It frequently happens that two villages are interested in a project, in which case each village will hold a fono and appoint one or more of the Alii or Faipule to represent them at discussions relative to the business on foot. Each representative will have the same authority and will certainly claim it. Since the advent of Christianity it often occurs that there are two religious sections in a village and these sections are not united on some village matter. page 5 Serious and prolonged disputes arise and in many cases the projected enterprise is abandoned as unanimity cannot be reached. How similar to our own religious squabbles!

It can reasonably be claimed that under the Samoan Social system each village is a separate and complete unit and can with very little difficulty adjust its own differences and manage its own affairs. No doubt there have been isolated instances of excessively heavy punishment lout when one bears in mind the fact that the Alii and Faipule of the village as rulers, adjudge each case, and their decisions are in keeping with Samoan custom, it would appear that no great fault can be found with the system.

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Governmental interference in the control of villages-to what extent should it be practised?

The subject of European interest and inhibitions in the control of their own affairs and customs by the Samoans has been for many years a source of prolific discussions.

When discussing the control by the Samoans of their daily lives in their villages it should be borne in mind that such control includes and is inextricably bound up with all Samoan custom, for on Samoan oustom is the village life founded.

History records that the initial steps taken by all civilising agencies when they first come into contact with primitive peoples are in the line of attempting to prohibit or mitigate such customs as it is believed are contrary to Christian morality. Unfortunately this attempt also teaches that man is born a degenerate and unless purified by some hocus-pocus en rapport with hypnotic influence, he can never be saved, whatever that means.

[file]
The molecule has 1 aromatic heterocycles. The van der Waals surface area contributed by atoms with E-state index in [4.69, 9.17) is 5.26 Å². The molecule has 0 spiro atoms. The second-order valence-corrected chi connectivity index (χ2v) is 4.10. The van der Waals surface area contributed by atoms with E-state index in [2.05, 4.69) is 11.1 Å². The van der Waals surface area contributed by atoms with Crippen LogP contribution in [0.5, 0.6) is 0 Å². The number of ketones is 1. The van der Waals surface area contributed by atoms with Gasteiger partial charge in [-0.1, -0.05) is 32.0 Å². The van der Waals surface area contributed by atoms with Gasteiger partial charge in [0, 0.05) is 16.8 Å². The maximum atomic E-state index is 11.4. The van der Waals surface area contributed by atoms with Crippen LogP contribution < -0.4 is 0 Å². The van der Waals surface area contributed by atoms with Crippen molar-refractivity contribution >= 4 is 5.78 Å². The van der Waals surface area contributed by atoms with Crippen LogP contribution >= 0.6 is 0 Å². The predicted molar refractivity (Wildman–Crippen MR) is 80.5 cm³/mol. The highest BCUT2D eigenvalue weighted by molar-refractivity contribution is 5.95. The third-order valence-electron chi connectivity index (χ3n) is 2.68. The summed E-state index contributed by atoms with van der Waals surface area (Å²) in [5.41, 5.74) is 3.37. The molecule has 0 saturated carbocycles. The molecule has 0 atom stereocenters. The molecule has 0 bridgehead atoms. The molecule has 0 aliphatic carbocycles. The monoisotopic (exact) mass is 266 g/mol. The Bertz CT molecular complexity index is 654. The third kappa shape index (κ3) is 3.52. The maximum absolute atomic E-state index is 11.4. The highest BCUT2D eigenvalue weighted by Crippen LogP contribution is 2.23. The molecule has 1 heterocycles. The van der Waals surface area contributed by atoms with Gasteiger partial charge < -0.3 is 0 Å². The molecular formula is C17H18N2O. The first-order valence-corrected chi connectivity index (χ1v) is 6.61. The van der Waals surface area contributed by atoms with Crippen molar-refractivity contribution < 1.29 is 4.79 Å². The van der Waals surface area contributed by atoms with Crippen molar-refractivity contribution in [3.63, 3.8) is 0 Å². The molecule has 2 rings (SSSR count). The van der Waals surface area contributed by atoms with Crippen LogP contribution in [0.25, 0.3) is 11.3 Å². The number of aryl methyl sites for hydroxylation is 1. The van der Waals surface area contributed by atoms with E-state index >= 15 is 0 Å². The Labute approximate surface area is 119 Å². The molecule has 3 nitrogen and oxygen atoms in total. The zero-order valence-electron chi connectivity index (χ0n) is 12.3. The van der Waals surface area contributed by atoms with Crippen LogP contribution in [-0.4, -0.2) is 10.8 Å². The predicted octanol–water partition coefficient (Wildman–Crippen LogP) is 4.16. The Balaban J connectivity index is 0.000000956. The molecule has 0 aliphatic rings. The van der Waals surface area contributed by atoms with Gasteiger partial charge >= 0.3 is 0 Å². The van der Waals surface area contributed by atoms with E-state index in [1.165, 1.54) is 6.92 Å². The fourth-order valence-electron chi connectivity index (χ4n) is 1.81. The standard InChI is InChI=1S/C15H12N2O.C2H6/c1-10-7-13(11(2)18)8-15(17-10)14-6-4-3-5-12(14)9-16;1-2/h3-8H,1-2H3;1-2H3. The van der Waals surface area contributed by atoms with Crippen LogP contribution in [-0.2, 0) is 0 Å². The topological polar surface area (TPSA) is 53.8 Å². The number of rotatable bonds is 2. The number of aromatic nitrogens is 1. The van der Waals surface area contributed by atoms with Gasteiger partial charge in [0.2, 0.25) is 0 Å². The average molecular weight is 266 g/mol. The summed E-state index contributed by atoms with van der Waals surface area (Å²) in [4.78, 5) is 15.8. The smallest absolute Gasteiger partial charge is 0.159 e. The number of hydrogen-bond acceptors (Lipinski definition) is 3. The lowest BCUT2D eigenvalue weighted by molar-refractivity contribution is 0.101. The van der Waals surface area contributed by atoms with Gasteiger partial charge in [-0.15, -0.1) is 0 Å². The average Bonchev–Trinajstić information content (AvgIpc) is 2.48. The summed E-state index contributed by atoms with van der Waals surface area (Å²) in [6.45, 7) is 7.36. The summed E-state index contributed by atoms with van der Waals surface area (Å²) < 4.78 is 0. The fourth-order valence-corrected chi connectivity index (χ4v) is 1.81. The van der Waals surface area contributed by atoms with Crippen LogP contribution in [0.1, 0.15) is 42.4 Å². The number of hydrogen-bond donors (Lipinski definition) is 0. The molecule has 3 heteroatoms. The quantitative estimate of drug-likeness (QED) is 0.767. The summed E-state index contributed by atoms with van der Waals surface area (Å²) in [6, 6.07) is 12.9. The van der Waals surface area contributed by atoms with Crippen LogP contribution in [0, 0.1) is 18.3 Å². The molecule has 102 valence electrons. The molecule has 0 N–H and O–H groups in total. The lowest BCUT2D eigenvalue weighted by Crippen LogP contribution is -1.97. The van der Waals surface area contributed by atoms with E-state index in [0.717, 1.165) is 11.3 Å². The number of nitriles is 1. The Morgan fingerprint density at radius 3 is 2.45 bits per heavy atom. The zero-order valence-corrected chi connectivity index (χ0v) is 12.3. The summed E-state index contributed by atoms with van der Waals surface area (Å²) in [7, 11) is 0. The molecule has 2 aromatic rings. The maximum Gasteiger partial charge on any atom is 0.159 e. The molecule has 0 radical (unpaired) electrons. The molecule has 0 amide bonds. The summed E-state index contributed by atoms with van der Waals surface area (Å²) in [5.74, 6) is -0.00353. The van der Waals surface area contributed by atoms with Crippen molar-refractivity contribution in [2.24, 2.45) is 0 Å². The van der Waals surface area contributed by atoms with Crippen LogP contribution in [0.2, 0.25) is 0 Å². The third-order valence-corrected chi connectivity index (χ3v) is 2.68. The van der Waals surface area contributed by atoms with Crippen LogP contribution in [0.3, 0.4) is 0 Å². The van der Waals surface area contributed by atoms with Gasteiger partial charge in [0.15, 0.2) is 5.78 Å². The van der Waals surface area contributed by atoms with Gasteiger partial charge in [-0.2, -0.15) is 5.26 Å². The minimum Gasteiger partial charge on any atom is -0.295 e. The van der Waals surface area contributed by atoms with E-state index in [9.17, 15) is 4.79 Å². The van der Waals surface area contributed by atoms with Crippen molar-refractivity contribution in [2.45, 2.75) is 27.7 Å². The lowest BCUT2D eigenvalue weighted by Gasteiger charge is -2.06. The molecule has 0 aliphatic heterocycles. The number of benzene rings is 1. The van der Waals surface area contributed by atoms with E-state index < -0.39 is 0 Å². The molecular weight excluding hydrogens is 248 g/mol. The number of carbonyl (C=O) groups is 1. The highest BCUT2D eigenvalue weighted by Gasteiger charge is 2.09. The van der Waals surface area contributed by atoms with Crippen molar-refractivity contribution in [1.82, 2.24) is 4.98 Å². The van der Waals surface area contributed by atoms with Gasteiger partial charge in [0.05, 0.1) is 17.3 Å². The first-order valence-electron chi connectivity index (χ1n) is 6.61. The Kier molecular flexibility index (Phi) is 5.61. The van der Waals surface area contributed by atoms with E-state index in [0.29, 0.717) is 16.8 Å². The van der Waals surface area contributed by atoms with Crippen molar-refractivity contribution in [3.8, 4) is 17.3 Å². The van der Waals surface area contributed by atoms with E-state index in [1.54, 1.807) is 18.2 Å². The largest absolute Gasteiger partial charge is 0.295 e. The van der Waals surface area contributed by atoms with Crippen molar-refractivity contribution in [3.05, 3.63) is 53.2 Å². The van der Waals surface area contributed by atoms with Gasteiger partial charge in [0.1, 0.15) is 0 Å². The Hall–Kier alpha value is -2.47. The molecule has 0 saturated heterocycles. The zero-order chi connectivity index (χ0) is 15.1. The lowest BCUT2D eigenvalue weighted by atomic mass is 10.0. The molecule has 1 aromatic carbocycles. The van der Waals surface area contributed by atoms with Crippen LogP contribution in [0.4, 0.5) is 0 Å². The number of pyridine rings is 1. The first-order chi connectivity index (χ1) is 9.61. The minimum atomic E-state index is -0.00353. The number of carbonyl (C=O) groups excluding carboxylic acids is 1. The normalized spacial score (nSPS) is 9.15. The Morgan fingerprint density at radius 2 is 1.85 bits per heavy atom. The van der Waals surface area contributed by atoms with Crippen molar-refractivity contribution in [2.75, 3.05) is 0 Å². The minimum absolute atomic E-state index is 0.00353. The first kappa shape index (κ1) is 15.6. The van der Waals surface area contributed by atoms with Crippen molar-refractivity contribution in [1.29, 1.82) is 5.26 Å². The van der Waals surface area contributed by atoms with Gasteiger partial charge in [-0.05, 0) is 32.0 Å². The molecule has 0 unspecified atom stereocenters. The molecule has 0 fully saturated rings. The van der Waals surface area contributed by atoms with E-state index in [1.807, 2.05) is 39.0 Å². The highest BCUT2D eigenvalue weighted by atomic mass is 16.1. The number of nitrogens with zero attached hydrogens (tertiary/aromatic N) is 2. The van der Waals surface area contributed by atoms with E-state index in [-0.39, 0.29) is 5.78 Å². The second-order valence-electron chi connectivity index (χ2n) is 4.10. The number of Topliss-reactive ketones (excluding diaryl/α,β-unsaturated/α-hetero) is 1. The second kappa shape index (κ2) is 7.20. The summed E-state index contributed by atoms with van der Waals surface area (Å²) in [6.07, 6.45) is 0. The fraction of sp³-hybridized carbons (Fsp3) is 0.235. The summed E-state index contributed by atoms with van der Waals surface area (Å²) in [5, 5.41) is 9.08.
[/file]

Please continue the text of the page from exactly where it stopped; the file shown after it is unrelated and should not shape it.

Of all the Polynesian peoples the Samoans were possibly the least inclined to cruelty and degenerate practices and the few customs they had that were possibly in need of remodelling were no worse that many European customs that survive down to the present day. It appears that one of the failings of our European civilisation is that we are prone to attempt to force our brand of morality, our ideas of progress, our interpretation of the laws of nature, and our conceptions of life, on primitive peoples without having due regard to the ideas and wishes of our victims. Possibly it may be argued that the European races have been constituted the protectors of these native races and it is with the idea of fulfilling these obligations that they attempt to revise and remodel their system of living. There is in all communities the potentiality for developing along the lines that will bring the greatest happiness, and that potentiality is in conformity with past experiences. The potentiality may not be developed or be developed very slowly but [gap — reason: unclear] in what manner and at what time it will be is closely allied to heredity. Have we as a more advanced race taken into consideration the factors that underlie progress from the native standpoint or have we adopted convention's close fitting mental carapace and unthinkingly decided to page 7 force our ideas and our systems on an unappreciative people? Speculation never ceases and there is no telling to what ends or with what disconcerting regularity the apparently sound theories of the past will be replaced by ideas that now seem ridiculous and it behoves us to move warily when we undertake to root up and out the customs and social system of a people who through many generations have found that their methods are conducive to more happiness than ours as far an they are concerned. To enable us to understand the native viewpoint we must have an “Understanding” of them; a mere knowledge will not suffice. The difference between knowledge and understanding may be likened to the difference between food in the stomach and the same food after digestion and assimilation. The mind is fed knowledge true and false. But unless the knowledge is digested and assimilated it causes mental indigestion and is regurgitated in the form of mental junk, bunk, and all kinds of fallacious teachings. Mental indigestion on the civilisation of the Samoans has filled pages of newspapers, reports and books, but the one vital requirement when dealing with the subject “Poise” has been left out. Poise has been supplanted by egomania, which has become a torch that has and is converting every idea and rumour into a frenzy. An egomaniac enthusiast on the subject of the government of the Samoans becomes a pronounced menace particularly when his mania is in the line of doing in five minutes what mother Nature amused herself with for a thousand years. The egomaniac has a one track mind and when he gets hold of an outstanding, generally accepted, popular belief, he grapples with it and binds it with mental hoops of steel and refuses to entertain any new idea.